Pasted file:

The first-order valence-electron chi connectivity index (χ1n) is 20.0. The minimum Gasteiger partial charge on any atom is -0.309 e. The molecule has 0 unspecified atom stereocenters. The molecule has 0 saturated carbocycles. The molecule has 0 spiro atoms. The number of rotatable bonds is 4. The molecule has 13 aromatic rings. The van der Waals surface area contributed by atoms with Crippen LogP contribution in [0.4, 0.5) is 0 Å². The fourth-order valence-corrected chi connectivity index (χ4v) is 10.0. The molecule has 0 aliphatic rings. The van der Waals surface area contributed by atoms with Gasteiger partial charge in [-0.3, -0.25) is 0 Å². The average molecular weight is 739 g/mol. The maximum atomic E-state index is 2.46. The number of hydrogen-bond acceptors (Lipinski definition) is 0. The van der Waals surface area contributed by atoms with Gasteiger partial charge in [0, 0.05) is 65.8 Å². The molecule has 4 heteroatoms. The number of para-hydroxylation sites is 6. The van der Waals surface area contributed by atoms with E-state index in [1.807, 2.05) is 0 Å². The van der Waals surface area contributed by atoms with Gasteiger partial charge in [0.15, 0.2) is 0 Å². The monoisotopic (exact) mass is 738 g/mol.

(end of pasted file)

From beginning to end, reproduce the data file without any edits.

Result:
The first-order valence-electron chi connectivity index (χ1n) is 20.0. The minimum Gasteiger partial charge on any atom is -0.309 e. The molecule has 0 unspecified atom stereocenters. The molecule has 0 saturated carbocycles. The molecule has 0 spiro atoms. The number of rotatable bonds is 4. The molecule has 13 aromatic rings. The van der Waals surface area contributed by atoms with Crippen LogP contribution in [0.4, 0.5) is 0 Å². The fourth-order valence-corrected chi connectivity index (χ4v) is 10.0. The molecule has 0 aliphatic rings. The van der Waals surface area contributed by atoms with Gasteiger partial charge in [-0.3, -0.25) is 0 Å². The average molecular weight is 739 g/mol. The maximum atomic E-state index is 2.46. The number of hydrogen-bond acceptors (Lipinski definition) is 0. The van der Waals surface area contributed by atoms with Gasteiger partial charge in [0, 0.05) is 65.8 Å². The molecule has 4 heteroatoms. The number of para-hydroxylation sites is 6. The van der Waals surface area contributed by atoms with E-state index in [1.807, 2.05) is 0 Å². The van der Waals surface area contributed by atoms with Gasteiger partial charge in [0.15, 0.2) is 0 Å². The monoisotopic (exact) mass is 738 g/mol.